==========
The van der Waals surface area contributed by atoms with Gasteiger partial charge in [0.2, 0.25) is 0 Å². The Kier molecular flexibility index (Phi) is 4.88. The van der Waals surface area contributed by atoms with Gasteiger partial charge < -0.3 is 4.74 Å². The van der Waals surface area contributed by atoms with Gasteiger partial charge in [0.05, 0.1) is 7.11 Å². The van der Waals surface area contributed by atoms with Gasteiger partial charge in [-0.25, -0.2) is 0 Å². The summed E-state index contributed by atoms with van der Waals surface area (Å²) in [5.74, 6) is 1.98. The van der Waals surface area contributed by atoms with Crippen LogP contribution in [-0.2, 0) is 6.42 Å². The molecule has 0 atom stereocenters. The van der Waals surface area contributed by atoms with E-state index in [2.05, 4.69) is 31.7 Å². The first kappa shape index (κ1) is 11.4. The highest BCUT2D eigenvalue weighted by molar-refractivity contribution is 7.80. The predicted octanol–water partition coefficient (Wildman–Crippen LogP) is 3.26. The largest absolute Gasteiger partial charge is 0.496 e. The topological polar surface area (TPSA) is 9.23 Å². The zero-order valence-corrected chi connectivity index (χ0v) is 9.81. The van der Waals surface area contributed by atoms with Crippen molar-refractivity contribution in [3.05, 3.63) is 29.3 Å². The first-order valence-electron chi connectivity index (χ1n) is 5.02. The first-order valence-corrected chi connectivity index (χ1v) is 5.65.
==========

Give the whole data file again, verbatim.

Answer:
The van der Waals surface area contributed by atoms with Gasteiger partial charge in [0.2, 0.25) is 0 Å². The Kier molecular flexibility index (Phi) is 4.88. The van der Waals surface area contributed by atoms with Gasteiger partial charge < -0.3 is 4.74 Å². The van der Waals surface area contributed by atoms with Gasteiger partial charge in [0.05, 0.1) is 7.11 Å². The van der Waals surface area contributed by atoms with Gasteiger partial charge in [-0.25, -0.2) is 0 Å². The summed E-state index contributed by atoms with van der Waals surface area (Å²) in [5.74, 6) is 1.98. The van der Waals surface area contributed by atoms with Crippen LogP contribution in [-0.2, 0) is 6.42 Å². The molecule has 0 atom stereocenters. The van der Waals surface area contributed by atoms with E-state index in [2.05, 4.69) is 31.7 Å². The first kappa shape index (κ1) is 11.4. The highest BCUT2D eigenvalue weighted by molar-refractivity contribution is 7.80. The predicted octanol–water partition coefficient (Wildman–Crippen LogP) is 3.26. The largest absolute Gasteiger partial charge is 0.496 e. The topological polar surface area (TPSA) is 9.23 Å². The zero-order valence-corrected chi connectivity index (χ0v) is 9.81. The van der Waals surface area contributed by atoms with Crippen molar-refractivity contribution in [3.05, 3.63) is 29.3 Å². The first-order valence-electron chi connectivity index (χ1n) is 5.02. The first-order valence-corrected chi connectivity index (χ1v) is 5.65.